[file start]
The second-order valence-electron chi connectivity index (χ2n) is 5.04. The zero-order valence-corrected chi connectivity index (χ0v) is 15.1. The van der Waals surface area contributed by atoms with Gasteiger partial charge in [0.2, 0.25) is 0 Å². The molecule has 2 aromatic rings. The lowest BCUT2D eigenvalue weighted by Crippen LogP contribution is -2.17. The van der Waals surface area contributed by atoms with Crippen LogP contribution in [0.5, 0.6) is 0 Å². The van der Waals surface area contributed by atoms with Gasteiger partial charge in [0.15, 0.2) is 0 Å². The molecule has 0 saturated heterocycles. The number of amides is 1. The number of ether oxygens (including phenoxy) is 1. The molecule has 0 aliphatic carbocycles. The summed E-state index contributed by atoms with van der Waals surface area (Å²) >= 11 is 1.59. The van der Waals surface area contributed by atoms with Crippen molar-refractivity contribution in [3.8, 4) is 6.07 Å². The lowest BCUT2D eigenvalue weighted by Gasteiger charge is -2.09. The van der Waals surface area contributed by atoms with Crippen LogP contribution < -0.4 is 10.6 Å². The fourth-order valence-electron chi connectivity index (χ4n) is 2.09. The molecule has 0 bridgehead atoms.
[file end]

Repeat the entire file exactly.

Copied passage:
The second-order valence-electron chi connectivity index (χ2n) is 5.04. The zero-order valence-corrected chi connectivity index (χ0v) is 15.1. The van der Waals surface area contributed by atoms with Gasteiger partial charge in [0.2, 0.25) is 0 Å². The molecule has 2 aromatic rings. The lowest BCUT2D eigenvalue weighted by Crippen LogP contribution is -2.17. The van der Waals surface area contributed by atoms with Crippen LogP contribution in [0.5, 0.6) is 0 Å². The van der Waals surface area contributed by atoms with Gasteiger partial charge in [0.15, 0.2) is 0 Å². The molecule has 0 saturated heterocycles. The number of amides is 1. The number of ether oxygens (including phenoxy) is 1. The molecule has 0 aliphatic carbocycles. The summed E-state index contributed by atoms with van der Waals surface area (Å²) >= 11 is 1.59. The van der Waals surface area contributed by atoms with Crippen molar-refractivity contribution in [3.8, 4) is 6.07 Å². The lowest BCUT2D eigenvalue weighted by Gasteiger charge is -2.09. The van der Waals surface area contributed by atoms with Crippen LogP contribution < -0.4 is 10.6 Å². The fourth-order valence-electron chi connectivity index (χ4n) is 2.09. The molecule has 0 bridgehead atoms.